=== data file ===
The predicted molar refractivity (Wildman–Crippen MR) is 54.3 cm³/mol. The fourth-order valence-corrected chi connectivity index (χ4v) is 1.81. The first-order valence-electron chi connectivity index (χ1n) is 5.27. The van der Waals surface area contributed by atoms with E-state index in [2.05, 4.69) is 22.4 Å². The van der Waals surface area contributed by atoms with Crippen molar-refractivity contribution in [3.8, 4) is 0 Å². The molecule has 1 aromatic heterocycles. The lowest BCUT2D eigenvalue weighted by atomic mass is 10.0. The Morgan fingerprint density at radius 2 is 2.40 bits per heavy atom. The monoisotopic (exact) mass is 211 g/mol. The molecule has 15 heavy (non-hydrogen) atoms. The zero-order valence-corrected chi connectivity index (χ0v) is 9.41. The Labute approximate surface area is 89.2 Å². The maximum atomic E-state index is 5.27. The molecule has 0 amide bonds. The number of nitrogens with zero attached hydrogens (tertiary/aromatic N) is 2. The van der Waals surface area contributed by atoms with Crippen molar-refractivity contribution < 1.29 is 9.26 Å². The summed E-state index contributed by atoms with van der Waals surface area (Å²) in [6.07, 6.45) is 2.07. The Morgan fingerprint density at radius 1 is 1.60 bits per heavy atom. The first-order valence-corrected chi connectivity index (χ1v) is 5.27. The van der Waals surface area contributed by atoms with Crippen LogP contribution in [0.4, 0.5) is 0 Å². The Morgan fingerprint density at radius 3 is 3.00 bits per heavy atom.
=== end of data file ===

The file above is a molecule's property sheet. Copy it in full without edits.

The predicted molar refractivity (Wildman–Crippen MR) is 54.3 cm³/mol. The fourth-order valence-corrected chi connectivity index (χ4v) is 1.81. The first-order valence-electron chi connectivity index (χ1n) is 5.27. The van der Waals surface area contributed by atoms with E-state index in [2.05, 4.69) is 22.4 Å². The van der Waals surface area contributed by atoms with Crippen molar-refractivity contribution in [3.8, 4) is 0 Å². The molecule has 1 aromatic heterocycles. The lowest BCUT2D eigenvalue weighted by atomic mass is 10.0. The Morgan fingerprint density at radius 2 is 2.40 bits per heavy atom. The monoisotopic (exact) mass is 211 g/mol. The molecule has 15 heavy (non-hydrogen) atoms. The zero-order valence-corrected chi connectivity index (χ0v) is 9.41. The Labute approximate surface area is 89.2 Å². The maximum atomic E-state index is 5.27. The molecule has 0 amide bonds. The number of nitrogens with zero attached hydrogens (tertiary/aromatic N) is 2. The van der Waals surface area contributed by atoms with Crippen molar-refractivity contribution < 1.29 is 9.26 Å². The summed E-state index contributed by atoms with van der Waals surface area (Å²) in [6.07, 6.45) is 2.07. The Morgan fingerprint density at radius 1 is 1.60 bits per heavy atom. The first-order valence-corrected chi connectivity index (χ1v) is 5.27. The van der Waals surface area contributed by atoms with Crippen LogP contribution in [0.4, 0.5) is 0 Å². The Morgan fingerprint density at radius 3 is 3.00 bits per heavy atom.